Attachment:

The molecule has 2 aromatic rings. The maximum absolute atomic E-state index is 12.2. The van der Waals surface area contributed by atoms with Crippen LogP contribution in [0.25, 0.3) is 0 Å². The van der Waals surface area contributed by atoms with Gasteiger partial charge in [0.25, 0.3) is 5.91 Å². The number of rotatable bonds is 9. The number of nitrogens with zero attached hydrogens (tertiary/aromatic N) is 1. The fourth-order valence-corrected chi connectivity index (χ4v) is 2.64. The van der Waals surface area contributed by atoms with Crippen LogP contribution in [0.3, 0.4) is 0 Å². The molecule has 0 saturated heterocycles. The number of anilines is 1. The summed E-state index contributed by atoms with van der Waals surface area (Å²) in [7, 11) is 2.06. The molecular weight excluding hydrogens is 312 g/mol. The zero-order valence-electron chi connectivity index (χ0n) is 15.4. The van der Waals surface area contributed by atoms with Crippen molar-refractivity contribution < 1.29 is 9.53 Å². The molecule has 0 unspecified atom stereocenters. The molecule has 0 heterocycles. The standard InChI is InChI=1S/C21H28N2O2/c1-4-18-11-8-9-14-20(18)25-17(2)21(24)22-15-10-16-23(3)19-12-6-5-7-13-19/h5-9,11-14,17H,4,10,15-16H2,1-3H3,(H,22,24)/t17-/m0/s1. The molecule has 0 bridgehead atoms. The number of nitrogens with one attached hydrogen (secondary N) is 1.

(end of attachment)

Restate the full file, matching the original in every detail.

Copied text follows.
The molecule has 2 aromatic rings. The maximum absolute atomic E-state index is 12.2. The van der Waals surface area contributed by atoms with Crippen LogP contribution in [0.25, 0.3) is 0 Å². The van der Waals surface area contributed by atoms with Gasteiger partial charge in [0.25, 0.3) is 5.91 Å². The number of rotatable bonds is 9. The number of nitrogens with zero attached hydrogens (tertiary/aromatic N) is 1. The fourth-order valence-corrected chi connectivity index (χ4v) is 2.64. The van der Waals surface area contributed by atoms with Crippen LogP contribution in [0.3, 0.4) is 0 Å². The molecule has 0 saturated heterocycles. The number of anilines is 1. The summed E-state index contributed by atoms with van der Waals surface area (Å²) in [7, 11) is 2.06. The molecular weight excluding hydrogens is 312 g/mol. The zero-order valence-electron chi connectivity index (χ0n) is 15.4. The van der Waals surface area contributed by atoms with Crippen molar-refractivity contribution < 1.29 is 9.53 Å². The molecule has 0 unspecified atom stereocenters. The molecule has 0 heterocycles. The standard InChI is InChI=1S/C21H28N2O2/c1-4-18-11-8-9-14-20(18)25-17(2)21(24)22-15-10-16-23(3)19-12-6-5-7-13-19/h5-9,11-14,17H,4,10,15-16H2,1-3H3,(H,22,24)/t17-/m0/s1. The molecule has 0 bridgehead atoms. The number of nitrogens with one attached hydrogen (secondary N) is 1.